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The Surging Dollar’s Effect on Foreign Companies

chartA recent blog post in the New York Times highlights the effects of a surging dollar in ‘emerging economies’.  The article points out that many foreign economies include companies that hold significant amounts of dollar-based debt, making future predictions more pessimistic as the dollar increases in value.  These companies were enticed to purchase debt in U.S. currency because of the appealing low-interest, which made it more appealing than loans in their respective country’s currency.  Between 2009 and 2014, the level of dollar loans outside of the U.S. increased fifty percent.



The Reserve Bank of India’s Governor described this phenomenon as playing Russian roulette – companies may come out of the process unscathed and save a few dollars, but they still run the risk of owing more than what they originally planned.  This risk is all the more apparent when a company is domestic in scope; the company brings in local currency, and as the dollar appreciates, it takes more of it to repay loans.  This means that in the future, we are likely to observe an upsurge in companies that render themselves bankrupt.  Evidence of this is already visible: a string of Brazilian sugar producers have filed for bankruptcy; India’s leading electricity company is being forced to sell of segments of its infrastructure in order to avoid default; a Chinese real estate company is threatening to pay 2.4 cents on the dollar to its creditors.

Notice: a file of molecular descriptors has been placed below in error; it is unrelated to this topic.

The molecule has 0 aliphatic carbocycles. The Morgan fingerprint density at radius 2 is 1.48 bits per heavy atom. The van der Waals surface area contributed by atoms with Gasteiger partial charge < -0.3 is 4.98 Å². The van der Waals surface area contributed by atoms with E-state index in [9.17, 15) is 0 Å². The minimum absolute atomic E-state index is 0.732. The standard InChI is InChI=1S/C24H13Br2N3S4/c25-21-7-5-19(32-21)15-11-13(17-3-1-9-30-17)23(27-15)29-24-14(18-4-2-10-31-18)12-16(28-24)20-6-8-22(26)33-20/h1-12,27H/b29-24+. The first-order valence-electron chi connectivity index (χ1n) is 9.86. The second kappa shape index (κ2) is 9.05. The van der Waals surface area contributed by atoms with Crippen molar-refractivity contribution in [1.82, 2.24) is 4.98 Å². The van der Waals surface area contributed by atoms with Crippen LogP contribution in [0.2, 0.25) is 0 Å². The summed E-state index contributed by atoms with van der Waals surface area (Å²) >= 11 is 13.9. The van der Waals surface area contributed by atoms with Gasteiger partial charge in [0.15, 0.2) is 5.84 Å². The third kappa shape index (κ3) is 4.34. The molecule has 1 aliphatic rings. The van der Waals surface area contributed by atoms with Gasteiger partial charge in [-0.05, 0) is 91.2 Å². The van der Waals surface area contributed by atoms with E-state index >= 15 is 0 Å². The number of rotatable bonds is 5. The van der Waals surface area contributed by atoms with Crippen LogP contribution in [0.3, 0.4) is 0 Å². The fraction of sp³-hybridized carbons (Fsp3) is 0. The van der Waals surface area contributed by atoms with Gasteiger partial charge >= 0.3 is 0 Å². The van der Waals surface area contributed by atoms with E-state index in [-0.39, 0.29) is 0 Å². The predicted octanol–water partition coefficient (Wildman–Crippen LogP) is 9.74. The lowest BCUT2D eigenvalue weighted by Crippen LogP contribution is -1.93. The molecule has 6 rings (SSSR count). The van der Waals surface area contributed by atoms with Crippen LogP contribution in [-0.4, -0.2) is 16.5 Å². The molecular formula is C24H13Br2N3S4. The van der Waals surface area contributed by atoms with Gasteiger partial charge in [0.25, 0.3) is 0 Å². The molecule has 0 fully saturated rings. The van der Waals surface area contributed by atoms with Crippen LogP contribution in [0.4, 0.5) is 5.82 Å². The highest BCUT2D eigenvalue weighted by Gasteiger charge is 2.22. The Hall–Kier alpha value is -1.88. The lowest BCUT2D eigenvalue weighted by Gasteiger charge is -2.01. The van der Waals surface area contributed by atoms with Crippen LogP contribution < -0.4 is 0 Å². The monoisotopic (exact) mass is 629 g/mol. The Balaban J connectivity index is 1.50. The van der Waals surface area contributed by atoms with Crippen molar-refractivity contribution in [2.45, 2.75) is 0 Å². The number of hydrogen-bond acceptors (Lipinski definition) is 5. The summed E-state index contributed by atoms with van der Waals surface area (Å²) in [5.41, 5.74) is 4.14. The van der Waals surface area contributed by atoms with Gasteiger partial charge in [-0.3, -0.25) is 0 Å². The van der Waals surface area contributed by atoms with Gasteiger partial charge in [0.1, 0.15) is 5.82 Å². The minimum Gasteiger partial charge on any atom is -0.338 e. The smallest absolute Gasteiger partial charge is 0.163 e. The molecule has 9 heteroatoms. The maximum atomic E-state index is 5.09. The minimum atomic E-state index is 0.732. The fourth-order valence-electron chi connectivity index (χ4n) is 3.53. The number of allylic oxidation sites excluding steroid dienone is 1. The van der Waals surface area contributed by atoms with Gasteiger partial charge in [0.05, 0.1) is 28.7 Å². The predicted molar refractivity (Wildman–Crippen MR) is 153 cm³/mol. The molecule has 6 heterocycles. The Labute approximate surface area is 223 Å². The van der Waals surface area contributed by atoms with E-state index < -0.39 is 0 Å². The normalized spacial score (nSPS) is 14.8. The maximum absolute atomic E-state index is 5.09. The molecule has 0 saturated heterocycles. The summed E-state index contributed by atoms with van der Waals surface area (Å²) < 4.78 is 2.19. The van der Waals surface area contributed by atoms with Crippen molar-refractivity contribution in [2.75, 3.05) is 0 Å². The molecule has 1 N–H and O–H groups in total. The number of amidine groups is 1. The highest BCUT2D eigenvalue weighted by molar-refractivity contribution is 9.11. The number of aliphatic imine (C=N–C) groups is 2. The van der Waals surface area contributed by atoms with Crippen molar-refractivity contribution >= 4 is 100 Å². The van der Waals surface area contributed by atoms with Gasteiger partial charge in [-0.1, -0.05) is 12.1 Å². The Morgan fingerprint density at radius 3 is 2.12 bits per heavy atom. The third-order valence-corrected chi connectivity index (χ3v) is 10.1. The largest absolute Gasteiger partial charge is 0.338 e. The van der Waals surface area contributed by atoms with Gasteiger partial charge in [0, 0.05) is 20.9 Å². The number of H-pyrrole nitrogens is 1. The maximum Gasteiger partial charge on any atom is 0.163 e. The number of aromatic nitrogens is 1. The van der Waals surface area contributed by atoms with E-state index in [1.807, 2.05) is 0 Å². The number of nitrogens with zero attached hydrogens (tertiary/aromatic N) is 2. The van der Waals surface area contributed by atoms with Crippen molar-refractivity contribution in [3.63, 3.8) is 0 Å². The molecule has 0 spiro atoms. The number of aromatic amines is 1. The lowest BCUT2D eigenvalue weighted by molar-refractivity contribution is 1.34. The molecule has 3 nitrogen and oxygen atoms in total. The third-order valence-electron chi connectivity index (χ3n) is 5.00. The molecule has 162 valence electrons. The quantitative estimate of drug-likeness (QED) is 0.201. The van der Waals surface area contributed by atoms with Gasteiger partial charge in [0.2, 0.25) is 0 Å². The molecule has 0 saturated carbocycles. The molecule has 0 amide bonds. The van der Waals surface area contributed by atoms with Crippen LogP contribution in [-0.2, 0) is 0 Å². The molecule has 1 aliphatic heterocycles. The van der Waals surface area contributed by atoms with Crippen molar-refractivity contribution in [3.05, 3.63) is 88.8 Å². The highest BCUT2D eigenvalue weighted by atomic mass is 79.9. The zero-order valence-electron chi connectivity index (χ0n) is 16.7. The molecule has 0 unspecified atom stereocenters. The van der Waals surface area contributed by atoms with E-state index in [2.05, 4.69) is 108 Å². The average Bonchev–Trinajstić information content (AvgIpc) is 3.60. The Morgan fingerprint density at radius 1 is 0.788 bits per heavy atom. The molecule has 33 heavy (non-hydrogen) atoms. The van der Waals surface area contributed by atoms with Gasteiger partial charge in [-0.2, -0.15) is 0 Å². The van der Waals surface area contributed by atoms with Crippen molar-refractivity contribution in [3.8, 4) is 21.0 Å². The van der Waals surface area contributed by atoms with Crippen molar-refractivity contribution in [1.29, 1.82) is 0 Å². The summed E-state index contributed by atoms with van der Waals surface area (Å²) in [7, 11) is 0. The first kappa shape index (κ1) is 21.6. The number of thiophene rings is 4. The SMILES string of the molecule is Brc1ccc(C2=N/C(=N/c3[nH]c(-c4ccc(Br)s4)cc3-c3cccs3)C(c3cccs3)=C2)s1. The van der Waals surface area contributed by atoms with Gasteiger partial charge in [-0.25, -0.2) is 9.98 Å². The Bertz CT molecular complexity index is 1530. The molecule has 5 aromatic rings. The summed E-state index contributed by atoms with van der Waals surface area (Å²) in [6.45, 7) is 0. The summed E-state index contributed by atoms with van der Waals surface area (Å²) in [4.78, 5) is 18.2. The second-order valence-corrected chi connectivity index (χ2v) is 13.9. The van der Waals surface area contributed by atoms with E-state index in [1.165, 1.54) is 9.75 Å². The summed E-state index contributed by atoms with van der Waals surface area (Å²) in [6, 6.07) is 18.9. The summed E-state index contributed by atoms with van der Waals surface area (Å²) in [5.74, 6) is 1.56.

1. oliver2 oliver2

    This is one of the criticisms of US Monetary policy on behalf of the Fed: that pushing monetary policy so far while already at the zero lower bound through programs such as quantitative easing produces international spillover effects.

  2. First (to Oliver) why should the Fed put the residents of other countries ahead of residents of the US?

    For Keifer, this cross-currency lending is exactly what brought down the Thai economy on July 2, 1997. It likely was a factor in Argentina as well, there are several students on campus who have lived through problems there and can provide first-hand accounts of what happened to their families and neighbors.

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